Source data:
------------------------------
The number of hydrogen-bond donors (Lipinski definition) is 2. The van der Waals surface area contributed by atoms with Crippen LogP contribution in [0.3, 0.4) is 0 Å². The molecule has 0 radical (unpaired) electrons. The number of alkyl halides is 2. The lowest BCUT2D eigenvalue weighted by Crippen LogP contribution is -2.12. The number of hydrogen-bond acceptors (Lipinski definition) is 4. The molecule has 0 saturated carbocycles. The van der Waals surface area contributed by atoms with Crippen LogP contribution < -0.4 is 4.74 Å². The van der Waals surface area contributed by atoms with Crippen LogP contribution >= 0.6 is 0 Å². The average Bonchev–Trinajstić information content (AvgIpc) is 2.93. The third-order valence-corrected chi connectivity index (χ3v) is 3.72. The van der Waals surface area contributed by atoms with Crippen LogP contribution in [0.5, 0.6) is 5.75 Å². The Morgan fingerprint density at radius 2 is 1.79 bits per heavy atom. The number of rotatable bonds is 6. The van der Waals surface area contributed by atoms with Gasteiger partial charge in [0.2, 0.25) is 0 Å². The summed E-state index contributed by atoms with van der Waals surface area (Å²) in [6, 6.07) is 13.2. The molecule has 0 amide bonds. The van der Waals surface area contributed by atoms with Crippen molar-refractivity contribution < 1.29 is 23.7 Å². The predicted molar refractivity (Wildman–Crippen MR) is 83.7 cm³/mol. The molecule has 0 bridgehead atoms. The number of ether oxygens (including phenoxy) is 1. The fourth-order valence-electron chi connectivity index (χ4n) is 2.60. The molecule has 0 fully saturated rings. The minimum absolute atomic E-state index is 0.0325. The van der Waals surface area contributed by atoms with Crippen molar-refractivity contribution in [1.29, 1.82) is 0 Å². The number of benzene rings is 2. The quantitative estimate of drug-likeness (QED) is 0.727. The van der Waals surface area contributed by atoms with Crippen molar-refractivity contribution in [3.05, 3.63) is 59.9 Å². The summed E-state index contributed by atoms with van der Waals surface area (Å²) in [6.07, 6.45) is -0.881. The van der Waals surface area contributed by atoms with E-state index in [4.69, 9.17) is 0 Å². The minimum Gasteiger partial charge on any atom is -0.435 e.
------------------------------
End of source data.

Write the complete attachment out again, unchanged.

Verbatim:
The number of hydrogen-bond donors (Lipinski definition) is 2. The van der Waals surface area contributed by atoms with Crippen LogP contribution in [0.3, 0.4) is 0 Å². The molecule has 0 radical (unpaired) electrons. The number of alkyl halides is 2. The lowest BCUT2D eigenvalue weighted by Crippen LogP contribution is -2.12. The number of hydrogen-bond acceptors (Lipinski definition) is 4. The molecule has 0 saturated carbocycles. The van der Waals surface area contributed by atoms with Crippen LogP contribution < -0.4 is 4.74 Å². The van der Waals surface area contributed by atoms with Crippen LogP contribution >= 0.6 is 0 Å². The average Bonchev–Trinajstić information content (AvgIpc) is 2.93. The third-order valence-corrected chi connectivity index (χ3v) is 3.72. The van der Waals surface area contributed by atoms with Crippen LogP contribution in [0.5, 0.6) is 5.75 Å². The Morgan fingerprint density at radius 2 is 1.79 bits per heavy atom. The number of rotatable bonds is 6. The van der Waals surface area contributed by atoms with Gasteiger partial charge in [0.2, 0.25) is 0 Å². The summed E-state index contributed by atoms with van der Waals surface area (Å²) in [6, 6.07) is 13.2. The molecule has 0 amide bonds. The van der Waals surface area contributed by atoms with Crippen molar-refractivity contribution < 1.29 is 23.7 Å². The predicted molar refractivity (Wildman–Crippen MR) is 83.7 cm³/mol. The molecule has 0 bridgehead atoms. The number of ether oxygens (including phenoxy) is 1. The fourth-order valence-electron chi connectivity index (χ4n) is 2.60. The molecule has 0 fully saturated rings. The minimum absolute atomic E-state index is 0.0325. The van der Waals surface area contributed by atoms with Crippen molar-refractivity contribution in [1.29, 1.82) is 0 Å². The number of benzene rings is 2. The quantitative estimate of drug-likeness (QED) is 0.727. The van der Waals surface area contributed by atoms with Crippen molar-refractivity contribution in [3.05, 3.63) is 59.9 Å². The summed E-state index contributed by atoms with van der Waals surface area (Å²) in [6.07, 6.45) is -0.881. The van der Waals surface area contributed by atoms with E-state index in [4.69, 9.17) is 0 Å². The minimum Gasteiger partial charge on any atom is -0.435 e.